At some stage in our lives we all come to understand that forgiving others is actually beneficial to us. So, from a selfish standpoint we should look forward to forgiving others since it ultimately serves our best interest, as long as they ask for our forgiveness.
As we grow a little more, we can see that we again benefit by using unilateral forgiveness when the other person does not ask for forgiveness. They may not think they did or even be aware they did anything wrong. In either case, forgiving them anyway, benefits us even though they did not ask.
Unilateral forgiveness asks a lot from us as individuals. It is not nearly as personally satisfying as the simple transaction where one person asks another for forgiveness and the other grants it and they both live happily ever after. Unilateral forgiveness asks the offended party to make a clear-cut decision to forgive and then proceed “as if” forgiveness had been asked for and given.
That “as if” condition means we have to then reject any internal voices that try to carry us back to the state of feeling offended. We have to then treat the other person with trust and resist the thoughts of un-trust that will pop up in our minds from time to time. We have to then treat the other person as if they are totally restored to good relationship with us. Hummm, that is difficult.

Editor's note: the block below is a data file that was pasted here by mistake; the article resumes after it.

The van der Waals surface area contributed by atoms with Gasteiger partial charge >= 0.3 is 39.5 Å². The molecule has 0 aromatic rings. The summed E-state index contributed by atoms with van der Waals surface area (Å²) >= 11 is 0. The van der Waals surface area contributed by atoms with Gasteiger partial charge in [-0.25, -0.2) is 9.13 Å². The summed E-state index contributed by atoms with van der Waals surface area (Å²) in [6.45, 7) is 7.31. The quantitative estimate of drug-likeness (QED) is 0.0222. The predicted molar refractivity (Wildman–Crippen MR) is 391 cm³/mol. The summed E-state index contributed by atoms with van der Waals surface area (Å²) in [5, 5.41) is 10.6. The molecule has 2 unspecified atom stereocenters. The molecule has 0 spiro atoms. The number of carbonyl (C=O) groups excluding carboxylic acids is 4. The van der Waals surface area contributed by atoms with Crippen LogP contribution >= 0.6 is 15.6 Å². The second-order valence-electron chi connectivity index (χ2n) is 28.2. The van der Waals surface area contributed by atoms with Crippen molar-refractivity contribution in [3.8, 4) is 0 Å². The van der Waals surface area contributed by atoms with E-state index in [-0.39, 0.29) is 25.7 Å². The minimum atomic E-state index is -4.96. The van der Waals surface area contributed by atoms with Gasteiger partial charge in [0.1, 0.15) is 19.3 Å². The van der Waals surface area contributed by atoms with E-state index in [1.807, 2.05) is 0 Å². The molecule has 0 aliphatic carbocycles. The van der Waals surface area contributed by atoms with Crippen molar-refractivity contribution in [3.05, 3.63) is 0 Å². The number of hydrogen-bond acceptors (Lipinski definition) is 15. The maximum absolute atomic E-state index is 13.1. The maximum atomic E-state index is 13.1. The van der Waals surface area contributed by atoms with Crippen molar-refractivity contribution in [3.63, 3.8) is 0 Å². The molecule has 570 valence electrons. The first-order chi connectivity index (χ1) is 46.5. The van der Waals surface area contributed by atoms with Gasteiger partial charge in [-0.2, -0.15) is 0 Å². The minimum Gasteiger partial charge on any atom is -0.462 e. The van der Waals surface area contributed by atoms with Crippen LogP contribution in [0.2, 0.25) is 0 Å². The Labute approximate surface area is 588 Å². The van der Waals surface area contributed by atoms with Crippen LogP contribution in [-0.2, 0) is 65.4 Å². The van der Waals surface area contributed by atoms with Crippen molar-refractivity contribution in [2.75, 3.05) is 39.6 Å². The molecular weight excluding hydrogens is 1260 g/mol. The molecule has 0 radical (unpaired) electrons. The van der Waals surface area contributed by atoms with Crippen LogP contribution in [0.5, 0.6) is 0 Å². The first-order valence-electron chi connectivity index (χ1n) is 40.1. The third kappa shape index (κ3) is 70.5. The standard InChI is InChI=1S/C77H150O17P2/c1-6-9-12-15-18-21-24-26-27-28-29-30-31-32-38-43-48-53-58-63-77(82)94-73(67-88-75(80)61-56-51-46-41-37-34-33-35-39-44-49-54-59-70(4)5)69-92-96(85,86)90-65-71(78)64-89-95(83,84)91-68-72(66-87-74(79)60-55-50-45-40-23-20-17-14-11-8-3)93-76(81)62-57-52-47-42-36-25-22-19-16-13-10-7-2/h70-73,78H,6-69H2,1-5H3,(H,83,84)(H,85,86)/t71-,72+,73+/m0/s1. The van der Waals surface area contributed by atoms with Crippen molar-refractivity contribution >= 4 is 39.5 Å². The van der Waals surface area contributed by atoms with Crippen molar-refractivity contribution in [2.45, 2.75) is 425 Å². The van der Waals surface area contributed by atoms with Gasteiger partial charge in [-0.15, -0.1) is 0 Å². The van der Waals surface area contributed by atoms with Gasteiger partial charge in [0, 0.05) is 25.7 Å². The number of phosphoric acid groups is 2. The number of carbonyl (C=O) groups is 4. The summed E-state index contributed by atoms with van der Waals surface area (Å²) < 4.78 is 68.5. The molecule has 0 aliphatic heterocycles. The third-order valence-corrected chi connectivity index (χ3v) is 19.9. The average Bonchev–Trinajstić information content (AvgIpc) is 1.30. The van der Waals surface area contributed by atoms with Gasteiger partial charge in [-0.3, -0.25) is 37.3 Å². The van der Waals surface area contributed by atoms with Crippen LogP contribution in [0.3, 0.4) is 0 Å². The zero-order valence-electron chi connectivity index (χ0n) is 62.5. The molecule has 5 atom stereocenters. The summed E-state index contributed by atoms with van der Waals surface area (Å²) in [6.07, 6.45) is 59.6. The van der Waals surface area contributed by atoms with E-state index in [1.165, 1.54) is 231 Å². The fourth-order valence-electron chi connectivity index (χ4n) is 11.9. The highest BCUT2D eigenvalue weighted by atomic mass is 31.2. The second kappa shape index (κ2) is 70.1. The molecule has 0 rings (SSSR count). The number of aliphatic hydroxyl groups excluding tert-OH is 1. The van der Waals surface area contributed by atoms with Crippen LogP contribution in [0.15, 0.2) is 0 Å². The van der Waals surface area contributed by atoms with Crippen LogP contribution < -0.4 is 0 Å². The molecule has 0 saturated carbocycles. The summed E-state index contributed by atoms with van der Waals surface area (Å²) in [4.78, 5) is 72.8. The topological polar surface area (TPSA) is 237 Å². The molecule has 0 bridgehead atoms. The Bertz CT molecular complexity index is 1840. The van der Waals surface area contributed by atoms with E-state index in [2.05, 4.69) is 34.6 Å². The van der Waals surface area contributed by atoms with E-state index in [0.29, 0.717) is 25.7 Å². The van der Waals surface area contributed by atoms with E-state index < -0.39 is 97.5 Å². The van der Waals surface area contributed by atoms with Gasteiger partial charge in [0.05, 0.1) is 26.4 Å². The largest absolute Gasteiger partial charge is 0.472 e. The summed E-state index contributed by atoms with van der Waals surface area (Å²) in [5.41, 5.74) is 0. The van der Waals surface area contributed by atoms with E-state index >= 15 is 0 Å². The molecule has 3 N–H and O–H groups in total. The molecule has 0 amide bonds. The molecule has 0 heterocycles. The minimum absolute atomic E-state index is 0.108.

The highest level of forgiveness is what Jesus calls us to in the Gospels. We have to repeat those effort at forgiveness seventy times seven. Oh my, that is the ultimate. That means on-going forgiveness of someone who offends us over and over, and over again. One would have to be almost perfect to indulge another that many times.
The harder levels of forgiveness are also the most rewarding to us in the long run. So, let us call on God and His grace to enable us to forgive no matter what level of forgiveness is required of us. Jesus set the example. He died for us and is asking us to be more and more like Him in dying for others.